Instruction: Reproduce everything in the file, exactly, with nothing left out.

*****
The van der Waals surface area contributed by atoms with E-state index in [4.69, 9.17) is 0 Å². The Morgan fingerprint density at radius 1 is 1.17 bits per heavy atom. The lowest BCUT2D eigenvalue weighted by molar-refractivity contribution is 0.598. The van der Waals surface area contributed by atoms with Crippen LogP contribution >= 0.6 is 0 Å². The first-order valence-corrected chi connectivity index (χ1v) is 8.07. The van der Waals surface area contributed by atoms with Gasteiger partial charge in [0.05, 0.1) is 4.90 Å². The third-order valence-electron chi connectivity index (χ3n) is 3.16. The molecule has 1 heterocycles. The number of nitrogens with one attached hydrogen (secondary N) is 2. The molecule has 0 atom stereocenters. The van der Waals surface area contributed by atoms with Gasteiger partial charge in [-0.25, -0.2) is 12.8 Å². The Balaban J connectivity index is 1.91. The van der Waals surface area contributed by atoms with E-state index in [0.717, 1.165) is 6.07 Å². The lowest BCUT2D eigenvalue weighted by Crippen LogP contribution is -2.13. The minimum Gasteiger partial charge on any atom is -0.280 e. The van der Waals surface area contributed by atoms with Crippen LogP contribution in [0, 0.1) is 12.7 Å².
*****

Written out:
The van der Waals surface area contributed by atoms with E-state index in [4.69, 9.17) is 0 Å². The Morgan fingerprint density at radius 1 is 1.17 bits per heavy atom. The lowest BCUT2D eigenvalue weighted by molar-refractivity contribution is 0.598. The van der Waals surface area contributed by atoms with Crippen LogP contribution >= 0.6 is 0 Å². The first-order valence-corrected chi connectivity index (χ1v) is 8.07. The van der Waals surface area contributed by atoms with Gasteiger partial charge in [0.05, 0.1) is 4.90 Å². The third-order valence-electron chi connectivity index (χ3n) is 3.16. The molecule has 1 heterocycles. The number of nitrogens with one attached hydrogen (secondary N) is 2. The molecule has 0 atom stereocenters. The van der Waals surface area contributed by atoms with Gasteiger partial charge in [-0.25, -0.2) is 12.8 Å². The Balaban J connectivity index is 1.91. The van der Waals surface area contributed by atoms with E-state index in [0.717, 1.165) is 6.07 Å². The lowest BCUT2D eigenvalue weighted by Crippen LogP contribution is -2.13. The minimum Gasteiger partial charge on any atom is -0.280 e. The van der Waals surface area contributed by atoms with Crippen LogP contribution in [0, 0.1) is 12.7 Å².